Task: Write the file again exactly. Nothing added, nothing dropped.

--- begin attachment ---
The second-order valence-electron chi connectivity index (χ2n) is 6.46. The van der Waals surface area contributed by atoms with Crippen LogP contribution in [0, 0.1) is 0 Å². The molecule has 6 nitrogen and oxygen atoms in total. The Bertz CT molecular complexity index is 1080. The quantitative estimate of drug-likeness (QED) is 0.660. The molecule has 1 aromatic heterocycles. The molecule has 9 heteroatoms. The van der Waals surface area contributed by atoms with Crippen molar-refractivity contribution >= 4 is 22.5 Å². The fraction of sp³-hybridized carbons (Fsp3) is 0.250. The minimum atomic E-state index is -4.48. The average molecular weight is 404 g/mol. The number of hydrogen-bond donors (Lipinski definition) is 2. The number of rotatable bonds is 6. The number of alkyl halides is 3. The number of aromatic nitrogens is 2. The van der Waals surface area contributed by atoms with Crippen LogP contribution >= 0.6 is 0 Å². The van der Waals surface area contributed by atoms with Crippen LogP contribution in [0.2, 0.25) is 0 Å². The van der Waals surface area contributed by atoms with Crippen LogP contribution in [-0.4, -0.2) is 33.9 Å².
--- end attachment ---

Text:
The second-order valence-electron chi connectivity index (χ2n) is 6.46. The van der Waals surface area contributed by atoms with Crippen LogP contribution in [0, 0.1) is 0 Å². The molecule has 6 nitrogen and oxygen atoms in total. The Bertz CT molecular complexity index is 1080. The quantitative estimate of drug-likeness (QED) is 0.660. The molecule has 1 aromatic heterocycles. The molecule has 9 heteroatoms. The van der Waals surface area contributed by atoms with Crippen molar-refractivity contribution >= 4 is 22.5 Å². The fraction of sp³-hybridized carbons (Fsp3) is 0.250. The minimum atomic E-state index is -4.48. The average molecular weight is 404 g/mol. The number of hydrogen-bond donors (Lipinski definition) is 2. The number of rotatable bonds is 6. The number of alkyl halides is 3. The number of aromatic nitrogens is 2. The van der Waals surface area contributed by atoms with Crippen LogP contribution >= 0.6 is 0 Å². The van der Waals surface area contributed by atoms with Crippen LogP contribution in [0.2, 0.25) is 0 Å². The van der Waals surface area contributed by atoms with Crippen LogP contribution in [-0.4, -0.2) is 33.9 Å².